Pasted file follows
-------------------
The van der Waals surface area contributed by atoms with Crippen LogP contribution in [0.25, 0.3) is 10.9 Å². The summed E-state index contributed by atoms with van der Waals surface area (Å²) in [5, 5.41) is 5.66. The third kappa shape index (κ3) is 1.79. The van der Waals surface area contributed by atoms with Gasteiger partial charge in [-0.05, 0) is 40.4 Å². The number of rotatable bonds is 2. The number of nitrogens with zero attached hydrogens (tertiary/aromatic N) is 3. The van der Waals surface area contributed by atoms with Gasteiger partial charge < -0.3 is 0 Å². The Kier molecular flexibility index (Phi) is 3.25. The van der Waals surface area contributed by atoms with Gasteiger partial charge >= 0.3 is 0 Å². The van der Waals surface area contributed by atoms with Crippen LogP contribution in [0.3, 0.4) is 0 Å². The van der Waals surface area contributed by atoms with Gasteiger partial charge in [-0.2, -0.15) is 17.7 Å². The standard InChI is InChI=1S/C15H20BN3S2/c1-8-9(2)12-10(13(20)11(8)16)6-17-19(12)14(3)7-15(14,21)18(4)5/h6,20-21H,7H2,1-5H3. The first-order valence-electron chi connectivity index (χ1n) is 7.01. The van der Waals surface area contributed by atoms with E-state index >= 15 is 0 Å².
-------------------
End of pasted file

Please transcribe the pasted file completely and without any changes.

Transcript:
The van der Waals surface area contributed by atoms with Crippen LogP contribution in [0.25, 0.3) is 10.9 Å². The summed E-state index contributed by atoms with van der Waals surface area (Å²) in [5, 5.41) is 5.66. The third kappa shape index (κ3) is 1.79. The van der Waals surface area contributed by atoms with Gasteiger partial charge in [-0.05, 0) is 40.4 Å². The number of rotatable bonds is 2. The number of nitrogens with zero attached hydrogens (tertiary/aromatic N) is 3. The van der Waals surface area contributed by atoms with Gasteiger partial charge < -0.3 is 0 Å². The Kier molecular flexibility index (Phi) is 3.25. The van der Waals surface area contributed by atoms with Gasteiger partial charge >= 0.3 is 0 Å². The van der Waals surface area contributed by atoms with Crippen LogP contribution in [0.3, 0.4) is 0 Å². The van der Waals surface area contributed by atoms with Gasteiger partial charge in [-0.2, -0.15) is 17.7 Å². The standard InChI is InChI=1S/C15H20BN3S2/c1-8-9(2)12-10(13(20)11(8)16)6-17-19(12)14(3)7-15(14,21)18(4)5/h6,20-21H,7H2,1-5H3. The first-order valence-electron chi connectivity index (χ1n) is 7.01. The van der Waals surface area contributed by atoms with E-state index >= 15 is 0 Å².